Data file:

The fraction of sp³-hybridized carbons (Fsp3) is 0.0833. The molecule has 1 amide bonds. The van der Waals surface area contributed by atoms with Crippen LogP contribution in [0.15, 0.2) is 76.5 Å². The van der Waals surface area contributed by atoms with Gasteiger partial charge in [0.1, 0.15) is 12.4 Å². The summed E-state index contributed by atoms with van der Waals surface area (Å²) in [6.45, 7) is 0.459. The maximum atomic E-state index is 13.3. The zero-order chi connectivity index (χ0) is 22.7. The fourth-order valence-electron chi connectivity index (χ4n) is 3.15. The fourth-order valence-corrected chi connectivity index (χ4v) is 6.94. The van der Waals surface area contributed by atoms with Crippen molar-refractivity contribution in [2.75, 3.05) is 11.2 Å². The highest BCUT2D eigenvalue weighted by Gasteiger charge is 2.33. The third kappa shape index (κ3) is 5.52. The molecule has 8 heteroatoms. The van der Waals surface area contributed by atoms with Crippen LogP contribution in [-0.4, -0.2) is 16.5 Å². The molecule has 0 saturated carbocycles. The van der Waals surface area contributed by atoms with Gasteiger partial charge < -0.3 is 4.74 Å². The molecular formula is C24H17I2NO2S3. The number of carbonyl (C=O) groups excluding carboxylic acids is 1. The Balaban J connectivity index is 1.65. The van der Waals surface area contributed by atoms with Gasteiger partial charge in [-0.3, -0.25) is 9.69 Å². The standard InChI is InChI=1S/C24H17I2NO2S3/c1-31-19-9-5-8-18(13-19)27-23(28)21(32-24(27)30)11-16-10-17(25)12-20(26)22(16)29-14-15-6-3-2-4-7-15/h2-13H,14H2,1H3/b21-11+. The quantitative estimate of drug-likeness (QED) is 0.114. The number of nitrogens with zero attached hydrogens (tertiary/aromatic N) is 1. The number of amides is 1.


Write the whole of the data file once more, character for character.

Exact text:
The fraction of sp³-hybridized carbons (Fsp3) is 0.0833. The molecule has 1 amide bonds. The van der Waals surface area contributed by atoms with Crippen LogP contribution in [0.15, 0.2) is 76.5 Å². The van der Waals surface area contributed by atoms with Gasteiger partial charge in [0.1, 0.15) is 12.4 Å². The summed E-state index contributed by atoms with van der Waals surface area (Å²) in [6.45, 7) is 0.459. The maximum atomic E-state index is 13.3. The zero-order chi connectivity index (χ0) is 22.7. The fourth-order valence-electron chi connectivity index (χ4n) is 3.15. The fourth-order valence-corrected chi connectivity index (χ4v) is 6.94. The van der Waals surface area contributed by atoms with Crippen molar-refractivity contribution in [2.75, 3.05) is 11.2 Å². The highest BCUT2D eigenvalue weighted by Gasteiger charge is 2.33. The third kappa shape index (κ3) is 5.52. The molecule has 8 heteroatoms. The van der Waals surface area contributed by atoms with Crippen LogP contribution in [-0.4, -0.2) is 16.5 Å². The molecule has 0 saturated carbocycles. The van der Waals surface area contributed by atoms with Gasteiger partial charge < -0.3 is 4.74 Å². The molecular formula is C24H17I2NO2S3. The number of carbonyl (C=O) groups excluding carboxylic acids is 1. The Balaban J connectivity index is 1.65. The van der Waals surface area contributed by atoms with Gasteiger partial charge in [-0.3, -0.25) is 9.69 Å². The standard InChI is InChI=1S/C24H17I2NO2S3/c1-31-19-9-5-8-18(13-19)27-23(28)21(32-24(27)30)11-16-10-17(25)12-20(26)22(16)29-14-15-6-3-2-4-7-15/h2-13H,14H2,1H3/b21-11+. The quantitative estimate of drug-likeness (QED) is 0.114. The number of nitrogens with zero attached hydrogens (tertiary/aromatic N) is 1. The number of amides is 1.